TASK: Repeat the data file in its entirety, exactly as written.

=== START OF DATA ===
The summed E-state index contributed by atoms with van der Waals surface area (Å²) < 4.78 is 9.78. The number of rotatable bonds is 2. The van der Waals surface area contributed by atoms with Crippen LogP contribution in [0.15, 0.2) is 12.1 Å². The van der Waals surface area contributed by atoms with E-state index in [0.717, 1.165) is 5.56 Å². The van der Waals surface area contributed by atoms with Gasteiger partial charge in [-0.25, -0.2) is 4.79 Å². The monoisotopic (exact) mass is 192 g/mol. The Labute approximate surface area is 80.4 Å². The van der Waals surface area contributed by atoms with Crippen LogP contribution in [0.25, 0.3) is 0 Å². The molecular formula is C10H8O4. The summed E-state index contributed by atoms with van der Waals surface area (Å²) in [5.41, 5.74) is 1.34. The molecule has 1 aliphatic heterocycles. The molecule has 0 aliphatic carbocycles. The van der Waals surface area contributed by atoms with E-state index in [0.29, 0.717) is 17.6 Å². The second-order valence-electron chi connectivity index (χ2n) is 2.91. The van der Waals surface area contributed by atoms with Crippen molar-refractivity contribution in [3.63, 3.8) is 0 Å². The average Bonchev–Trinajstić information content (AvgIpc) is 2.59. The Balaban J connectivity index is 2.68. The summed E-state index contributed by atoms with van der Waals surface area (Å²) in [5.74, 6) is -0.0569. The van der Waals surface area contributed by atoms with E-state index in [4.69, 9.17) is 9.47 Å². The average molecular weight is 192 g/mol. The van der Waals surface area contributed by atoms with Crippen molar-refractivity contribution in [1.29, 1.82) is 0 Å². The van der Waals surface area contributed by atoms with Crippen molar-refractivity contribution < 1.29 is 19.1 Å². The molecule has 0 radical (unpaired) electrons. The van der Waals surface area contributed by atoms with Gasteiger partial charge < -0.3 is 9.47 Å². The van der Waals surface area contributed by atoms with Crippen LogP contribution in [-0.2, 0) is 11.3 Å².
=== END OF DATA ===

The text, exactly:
The summed E-state index contributed by atoms with van der Waals surface area (Å²) < 4.78 is 9.78. The number of rotatable bonds is 2. The van der Waals surface area contributed by atoms with Crippen LogP contribution in [0.15, 0.2) is 12.1 Å². The van der Waals surface area contributed by atoms with E-state index in [0.717, 1.165) is 5.56 Å². The van der Waals surface area contributed by atoms with Gasteiger partial charge in [-0.25, -0.2) is 4.79 Å². The monoisotopic (exact) mass is 192 g/mol. The Labute approximate surface area is 80.4 Å². The van der Waals surface area contributed by atoms with Crippen LogP contribution in [0.25, 0.3) is 0 Å². The molecular formula is C10H8O4. The summed E-state index contributed by atoms with van der Waals surface area (Å²) in [5.41, 5.74) is 1.34. The molecule has 1 aliphatic heterocycles. The molecule has 0 aliphatic carbocycles. The van der Waals surface area contributed by atoms with E-state index in [0.29, 0.717) is 17.6 Å². The second-order valence-electron chi connectivity index (χ2n) is 2.91. The van der Waals surface area contributed by atoms with Crippen molar-refractivity contribution in [3.63, 3.8) is 0 Å². The average Bonchev–Trinajstić information content (AvgIpc) is 2.59. The Balaban J connectivity index is 2.68. The summed E-state index contributed by atoms with van der Waals surface area (Å²) in [5.74, 6) is -0.0569. The van der Waals surface area contributed by atoms with E-state index in [4.69, 9.17) is 9.47 Å². The average molecular weight is 192 g/mol. The van der Waals surface area contributed by atoms with Crippen molar-refractivity contribution in [1.29, 1.82) is 0 Å². The van der Waals surface area contributed by atoms with Crippen molar-refractivity contribution < 1.29 is 19.1 Å². The molecule has 0 radical (unpaired) electrons. The van der Waals surface area contributed by atoms with Gasteiger partial charge < -0.3 is 9.47 Å². The van der Waals surface area contributed by atoms with Crippen LogP contribution in [-0.2, 0) is 11.3 Å².